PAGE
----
Journal Club Bottom Line
Question & Methods: Can abduction and external rotation (AbER) immobilization after primary anterior shoulder dislocation reduce rates of recurrence compared to conventional immobilization in adduction and internal rotation (AdIR). A randomized trial.
Findings: After 24 months, the AdIR group recurrence rate was 33.3%; the AbER group 3.9% (P<0.001)
Limitations: Small sample size and single centre.
Interpretation: A positive study showing significant reduction in dislocation recurrence with AbER immobilization. Inconsistent results in similar trials prevent concluding that external rotation is clearly superior but certainly warrants further investigation.
By: Dr Joshua Karram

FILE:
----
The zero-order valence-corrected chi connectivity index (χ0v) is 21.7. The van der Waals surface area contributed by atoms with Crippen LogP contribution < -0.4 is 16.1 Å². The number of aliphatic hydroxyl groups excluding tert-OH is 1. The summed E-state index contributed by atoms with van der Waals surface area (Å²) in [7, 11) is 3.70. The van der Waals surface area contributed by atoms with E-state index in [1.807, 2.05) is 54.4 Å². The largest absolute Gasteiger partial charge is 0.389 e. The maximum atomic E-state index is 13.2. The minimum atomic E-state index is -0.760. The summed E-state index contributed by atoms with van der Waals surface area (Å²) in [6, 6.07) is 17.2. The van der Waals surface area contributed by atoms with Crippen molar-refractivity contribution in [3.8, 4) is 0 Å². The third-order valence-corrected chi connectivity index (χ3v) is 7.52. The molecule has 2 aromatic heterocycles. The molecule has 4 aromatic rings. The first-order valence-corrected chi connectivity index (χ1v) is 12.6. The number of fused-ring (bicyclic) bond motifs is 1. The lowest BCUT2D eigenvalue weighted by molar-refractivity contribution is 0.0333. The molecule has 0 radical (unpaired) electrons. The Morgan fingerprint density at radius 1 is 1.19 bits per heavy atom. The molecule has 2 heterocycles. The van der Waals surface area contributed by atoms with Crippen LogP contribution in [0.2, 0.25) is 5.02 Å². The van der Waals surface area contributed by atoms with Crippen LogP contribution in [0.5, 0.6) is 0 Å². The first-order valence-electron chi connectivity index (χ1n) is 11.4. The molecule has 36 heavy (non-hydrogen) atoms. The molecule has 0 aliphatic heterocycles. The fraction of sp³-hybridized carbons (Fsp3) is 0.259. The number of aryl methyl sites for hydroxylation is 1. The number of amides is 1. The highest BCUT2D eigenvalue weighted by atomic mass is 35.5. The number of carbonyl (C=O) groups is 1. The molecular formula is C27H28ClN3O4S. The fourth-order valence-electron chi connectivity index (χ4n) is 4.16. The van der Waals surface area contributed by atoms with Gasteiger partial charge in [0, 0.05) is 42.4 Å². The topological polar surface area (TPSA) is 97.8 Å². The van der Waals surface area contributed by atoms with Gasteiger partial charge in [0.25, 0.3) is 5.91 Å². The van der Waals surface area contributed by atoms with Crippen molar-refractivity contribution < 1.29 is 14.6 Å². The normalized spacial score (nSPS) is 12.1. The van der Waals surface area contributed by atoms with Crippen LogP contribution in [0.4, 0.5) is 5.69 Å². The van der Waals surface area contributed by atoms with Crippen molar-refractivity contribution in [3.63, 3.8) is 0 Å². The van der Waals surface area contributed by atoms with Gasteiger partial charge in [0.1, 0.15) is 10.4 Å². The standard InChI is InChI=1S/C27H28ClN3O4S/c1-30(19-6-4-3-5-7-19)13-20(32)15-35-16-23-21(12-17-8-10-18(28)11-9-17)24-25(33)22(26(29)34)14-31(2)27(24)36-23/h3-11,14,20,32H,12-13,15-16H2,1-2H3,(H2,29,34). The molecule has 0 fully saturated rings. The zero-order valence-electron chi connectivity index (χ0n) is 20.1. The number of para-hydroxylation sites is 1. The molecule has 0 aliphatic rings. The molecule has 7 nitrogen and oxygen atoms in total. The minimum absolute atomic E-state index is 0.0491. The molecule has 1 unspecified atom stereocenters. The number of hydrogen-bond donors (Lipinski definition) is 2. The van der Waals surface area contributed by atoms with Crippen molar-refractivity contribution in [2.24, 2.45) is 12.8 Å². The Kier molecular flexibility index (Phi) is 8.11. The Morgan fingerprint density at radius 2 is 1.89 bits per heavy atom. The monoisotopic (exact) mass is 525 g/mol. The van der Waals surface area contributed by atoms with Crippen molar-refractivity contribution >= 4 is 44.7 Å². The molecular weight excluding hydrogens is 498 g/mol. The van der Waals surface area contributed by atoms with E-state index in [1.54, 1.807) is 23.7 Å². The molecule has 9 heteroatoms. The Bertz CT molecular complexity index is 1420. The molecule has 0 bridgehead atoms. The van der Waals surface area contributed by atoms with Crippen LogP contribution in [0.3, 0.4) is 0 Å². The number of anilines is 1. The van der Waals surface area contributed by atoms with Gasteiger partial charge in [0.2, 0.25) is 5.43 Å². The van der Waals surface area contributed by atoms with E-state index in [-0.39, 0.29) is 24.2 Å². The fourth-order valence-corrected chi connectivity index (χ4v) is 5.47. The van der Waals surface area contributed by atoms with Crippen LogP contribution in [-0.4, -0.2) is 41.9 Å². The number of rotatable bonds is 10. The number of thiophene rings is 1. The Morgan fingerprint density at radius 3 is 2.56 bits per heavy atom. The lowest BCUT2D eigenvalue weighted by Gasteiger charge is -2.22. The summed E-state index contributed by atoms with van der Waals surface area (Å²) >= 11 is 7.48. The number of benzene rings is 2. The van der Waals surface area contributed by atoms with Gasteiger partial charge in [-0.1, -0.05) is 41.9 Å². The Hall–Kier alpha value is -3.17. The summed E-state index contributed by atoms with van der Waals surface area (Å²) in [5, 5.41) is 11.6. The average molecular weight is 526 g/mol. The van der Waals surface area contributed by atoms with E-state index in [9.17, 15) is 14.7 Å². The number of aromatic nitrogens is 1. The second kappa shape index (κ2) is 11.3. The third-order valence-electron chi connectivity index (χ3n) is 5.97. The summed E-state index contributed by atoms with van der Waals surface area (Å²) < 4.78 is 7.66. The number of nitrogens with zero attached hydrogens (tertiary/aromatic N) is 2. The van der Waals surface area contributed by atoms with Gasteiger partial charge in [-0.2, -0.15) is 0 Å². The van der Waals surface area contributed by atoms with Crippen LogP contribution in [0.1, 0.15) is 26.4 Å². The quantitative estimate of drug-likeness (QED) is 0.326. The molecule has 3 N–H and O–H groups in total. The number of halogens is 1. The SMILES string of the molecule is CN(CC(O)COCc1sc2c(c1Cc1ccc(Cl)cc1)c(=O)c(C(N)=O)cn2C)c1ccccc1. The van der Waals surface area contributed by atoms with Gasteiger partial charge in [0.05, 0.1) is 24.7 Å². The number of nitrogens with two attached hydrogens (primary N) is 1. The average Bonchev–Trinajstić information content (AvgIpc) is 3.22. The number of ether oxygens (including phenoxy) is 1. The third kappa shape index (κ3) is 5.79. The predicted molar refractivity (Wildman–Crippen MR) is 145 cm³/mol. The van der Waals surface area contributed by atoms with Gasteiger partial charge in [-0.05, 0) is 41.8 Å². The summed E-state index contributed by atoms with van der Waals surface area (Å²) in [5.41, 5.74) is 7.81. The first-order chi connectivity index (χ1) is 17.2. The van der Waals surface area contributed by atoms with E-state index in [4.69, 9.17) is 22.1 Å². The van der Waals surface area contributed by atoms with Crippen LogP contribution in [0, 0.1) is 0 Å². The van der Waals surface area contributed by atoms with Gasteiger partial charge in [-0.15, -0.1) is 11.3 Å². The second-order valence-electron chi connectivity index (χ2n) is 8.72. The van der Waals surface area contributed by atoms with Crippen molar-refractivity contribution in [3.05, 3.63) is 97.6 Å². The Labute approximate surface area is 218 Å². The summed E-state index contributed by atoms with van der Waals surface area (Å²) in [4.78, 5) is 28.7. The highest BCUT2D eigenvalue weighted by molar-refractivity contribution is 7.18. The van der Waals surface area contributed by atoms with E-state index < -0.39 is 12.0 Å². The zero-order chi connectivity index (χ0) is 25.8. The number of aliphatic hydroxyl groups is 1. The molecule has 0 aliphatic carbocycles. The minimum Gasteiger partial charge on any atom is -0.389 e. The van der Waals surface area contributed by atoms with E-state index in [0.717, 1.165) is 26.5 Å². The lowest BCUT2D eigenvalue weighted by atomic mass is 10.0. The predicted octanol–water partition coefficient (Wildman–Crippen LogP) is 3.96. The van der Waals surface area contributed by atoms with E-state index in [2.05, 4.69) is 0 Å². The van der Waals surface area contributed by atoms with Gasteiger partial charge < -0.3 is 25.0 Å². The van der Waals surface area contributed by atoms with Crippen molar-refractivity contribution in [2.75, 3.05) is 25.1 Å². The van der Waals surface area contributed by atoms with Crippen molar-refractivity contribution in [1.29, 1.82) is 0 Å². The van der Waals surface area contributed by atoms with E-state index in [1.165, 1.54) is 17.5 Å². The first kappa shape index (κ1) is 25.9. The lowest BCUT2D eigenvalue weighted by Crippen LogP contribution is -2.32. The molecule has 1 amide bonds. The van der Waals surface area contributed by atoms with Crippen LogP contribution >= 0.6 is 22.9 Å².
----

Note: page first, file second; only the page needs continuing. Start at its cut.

Clinicians and researchers often seek to measure “quality of life” in an objective manner. One example of such “Global” health measurement instrument is the SF12-Health Questionnaire. The Western Ontario Shoulder Instability Index is a 21-item, 4-domain “disease-specific” quality of life measure. A lot of work goes into the development of these quality measures, including: 1) clearly defining the population; 2) defining the disease (via literature review, interviews with clinicians and patients), its severity, and treatment options; 3) reducing the number of identified items; 4) pilot testing; and 5) examination of validity, reliability, responsiveness, etc. It is also customary to re-validate these tools when translated into a new language, or when considering their use with a different population.